Non-Serbs Are Forced From Vojvodina Region
Their homes are appropriated for arriving Serbian refugees
UNTIL two months ago, Milhailo Molnar and his family knew only the hard scrabble existence endured by generations of peasants in the ethnic melting pot of Serbia's agriculturally rich Vojvodina province.Skip to next paragraph
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But the violence and communal hatreds that destroyed Yugoslavia finally swept into this once sleepy farming town, transforming the Molnars' lives.
Like other non-Serbs, they have been tormented by what they claim is an officially-sanctioned campaign to force them to leave Serbia and turn their homes over to Serbs seeking refuge from war in Bosnia-Herzegovina and persecution in Croatia.
"I'm not leaving. Where else can I go?" asked Mr. Molnar, an ethnic Hungarian whose wife is half Croatian and half Albanian. They have one son.
But diplomats and human rights activists say that unlike the Molnars, thousands of Croats, Hungarians, Slovaks, and other minorities have succumbed to bombings, gunfire, beatings, and death threats, and fled the most ethnically diverse Balkan region over the past year.
The exact number of departures from Vojvodina is unknown. But the exodus and a massive influx of Serbian refugees from the newly independent former Yugoslav republics has shattered the delicate comity that once bound its 340,000 Hungarians, 80,000 Croats, and thousands of other non-Serbs in peace with the 1.4 million local Serbs.
Serbia denies the allegations of forced expulsions, contending that only Croats have departed after voluntarily agreeing to "swap" their properties for those belonging to Serbs from Croatia.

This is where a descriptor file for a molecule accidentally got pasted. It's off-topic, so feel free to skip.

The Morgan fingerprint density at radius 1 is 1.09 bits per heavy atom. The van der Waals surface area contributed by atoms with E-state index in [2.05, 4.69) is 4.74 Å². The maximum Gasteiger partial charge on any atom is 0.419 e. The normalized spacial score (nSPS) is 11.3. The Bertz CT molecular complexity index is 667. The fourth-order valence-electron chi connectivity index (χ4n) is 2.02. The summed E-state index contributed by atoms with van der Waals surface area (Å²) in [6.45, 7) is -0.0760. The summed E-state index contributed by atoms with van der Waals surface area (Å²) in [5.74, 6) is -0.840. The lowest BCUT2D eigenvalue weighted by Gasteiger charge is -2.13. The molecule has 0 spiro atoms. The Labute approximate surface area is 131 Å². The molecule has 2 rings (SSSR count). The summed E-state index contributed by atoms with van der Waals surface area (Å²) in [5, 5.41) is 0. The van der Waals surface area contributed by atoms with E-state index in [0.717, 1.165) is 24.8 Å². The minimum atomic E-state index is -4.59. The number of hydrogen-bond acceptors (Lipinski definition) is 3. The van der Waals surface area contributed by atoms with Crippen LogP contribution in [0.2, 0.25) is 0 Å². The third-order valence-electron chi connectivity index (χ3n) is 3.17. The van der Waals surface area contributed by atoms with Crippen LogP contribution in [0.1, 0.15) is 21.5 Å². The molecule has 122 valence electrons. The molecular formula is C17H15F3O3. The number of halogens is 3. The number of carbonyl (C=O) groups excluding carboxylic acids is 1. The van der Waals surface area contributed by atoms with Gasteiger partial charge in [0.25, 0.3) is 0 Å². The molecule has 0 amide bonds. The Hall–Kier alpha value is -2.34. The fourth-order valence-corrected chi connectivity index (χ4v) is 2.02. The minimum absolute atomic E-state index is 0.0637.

"Those that leave get an address on the other side. They get twice as much [property]. The houses here are small," asserted Blagoje Maksimovic, a Serb from the Bosnian town of Bosanski Brod, who works as a volunteer in Hrtskovci's municipal hall.
"There were no threats. People came and just asked if they wanted to swap houses," he said.
Local Serbs and non-Serbs agreed that up to 80 percent of what was Hrtskovci's 3,600-strong Croatian majority has departed in the last two months along with large numbers of Hungarians. More than an estimated 3,000 Serbs, mostly refugees from Croatia, have taken their places, many through coerced house exchanges. Others merely broke into abandoned properties or the homes of residents working abroad. Allegations of purges of Serbs from Croatia are also widespread.
Non-Serbs claimed that one man in Hrtskovci, Milan Pivsic, was murdered for his house. His body was found by the police last month and several suspects were arrested. No official findings have been revealed in the case.
"We were expelled from here," Marco Fumic, who is half Serb and half Croat, said last week as he watched the contents of his small moldmaking shop being loaded onto a truck bound for Croatia's capital of Zagreb.
"I was given three days to leave my home or I would be killed," Mr. Fumic said. "That is why I decided to leave."
Fumic, whose wife is a Serb, said he was exchanging his home for that of a Serbian family in the Croatian town of Podravska Slatina. But the father of two said he did so only after weeks of duress.
"We are all losing here," he said. "[The Serbs coming here] feel they are losing. I feel I am losing." Serbia's sanction
He echoed charges that the expulsions have been sanctioned by Serbia's bankrupt Communist regime as it desperately seeks to settle up to 400,000 Christian Orthodox Serbs uprooted from Croatia and Bosnia-Herzegovina.